, 2000
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On quantum algorithms for noncommutative hidden subgroups
, 2000
"... Quantum algorithms for factoring and finding discrete logarithms have previously been generalized to finding hidden subgroups of finite Abelian groups. This paper explores the possibility of extending this general viewpoint to finding hidden subgroups of noncommutative groups. We present a quantum ..."
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Cited by 83 (3 self)
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Quantum algorithms for factoring and finding discrete logarithms have previously been generalized to finding hidden subgroups of finite Abelian groups. This paper explores the possibility of extending this general viewpoint to finding hidden subgroups of noncommutative groups. We present a quantum algorithm for the special case of dihedral groups which determines the hidden subgroup in a linear number of calls to the input function. We also explore the difficulties of developing an algorithm to process the data to explicitly calculate a generating set for the subgroup. A general framework for the noncommutative hidden subgroup problem is discussed and we indicate future research directions.
The quantum query complexity of approximating the median and related statistics
 STOC'99
, 1999
"... Let X = (z,, , z,,) be a sequence of n numbers. For 6> 0, we say that 5; is an eapproximate median if the number of elements strictly less than zi and the number of elements strictly greater than zi are each less than (1 + 6):. We consider the quantum query complexity of computing an capprox ..."
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Cited by 76 (1 self)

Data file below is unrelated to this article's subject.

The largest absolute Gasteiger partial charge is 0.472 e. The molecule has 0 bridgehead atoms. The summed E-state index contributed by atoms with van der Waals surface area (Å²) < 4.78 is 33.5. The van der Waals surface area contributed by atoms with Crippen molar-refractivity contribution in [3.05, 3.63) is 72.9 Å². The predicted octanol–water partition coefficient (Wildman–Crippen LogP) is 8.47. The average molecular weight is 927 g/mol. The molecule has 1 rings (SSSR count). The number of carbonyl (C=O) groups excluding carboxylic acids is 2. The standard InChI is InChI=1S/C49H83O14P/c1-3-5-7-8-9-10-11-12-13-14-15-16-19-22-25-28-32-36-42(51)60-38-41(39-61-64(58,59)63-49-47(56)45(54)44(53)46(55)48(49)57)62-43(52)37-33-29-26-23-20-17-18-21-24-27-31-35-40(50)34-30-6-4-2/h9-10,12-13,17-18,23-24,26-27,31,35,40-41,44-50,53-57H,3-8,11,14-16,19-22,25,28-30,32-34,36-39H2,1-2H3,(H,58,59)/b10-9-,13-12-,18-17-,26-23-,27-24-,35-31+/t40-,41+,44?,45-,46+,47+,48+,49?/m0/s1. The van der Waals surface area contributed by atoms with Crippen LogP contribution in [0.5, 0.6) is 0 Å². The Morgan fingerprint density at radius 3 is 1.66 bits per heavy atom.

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Let X = (z,, , z,,) be a sequence of n numbers. For 6> 0, we say that 5; is an eapproximate median if the number of elements strictly less than zi and the number of elements strictly greater than zi are each less than (1 + 6):. We consider the quantum query complexity of computing an capproximate median, given the sequence X as an oracle. We prove a lower bound of n(min{t,n}) queries for any quantum algorithm that computes an rapproximate median with any constant probability greater than l/2. We also show how an capproximate median may be computed with 0 ( $ log(t) log log ( $)) oracle queries, which rep resents an improvement over an earlier algorithm due to Grover [ll, 121. Thus, the lower bound we obtain is essentially optimal. The upper and the lower bound both hold in the comparison tree model as well. Our lower bound result is an application of the polynomial paradigm recently introduced to quantum complexity theory by Be & et ol. [l]. The main ingredient in the proof is a polynomial degree lower bound far real multilinear polynomials that “approximate” symmetric partial boolean functions. The degree bound extends a result of Patti [15] and also immediately yields lower bounds for the problems of approximating the kthsmallest element, approximating the mean of a sequence of numbers, and approximately counting the number of ones of a boolean function. All bounds obtained come within a polylogarithmic factor of the optimal (as we show by presenting algorithms where no such optimal or near optimal algorithms were known), thus demonstrating the power of the polynomial method.
Quantum Algorithms for Element Distinctness
 SIAM Journal of Computing
, 2001
"... We present several applications of quantum amplitude amplification to finding claws and collisions in ordered or unordered functions. Our algorithms generalize those of Brassard, Høyer, and Tapp, and imply an O(N 3/4 log N) quantum upper bound for the element distinctness problem in the comparison c ..."
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Cited by 75 (9 self)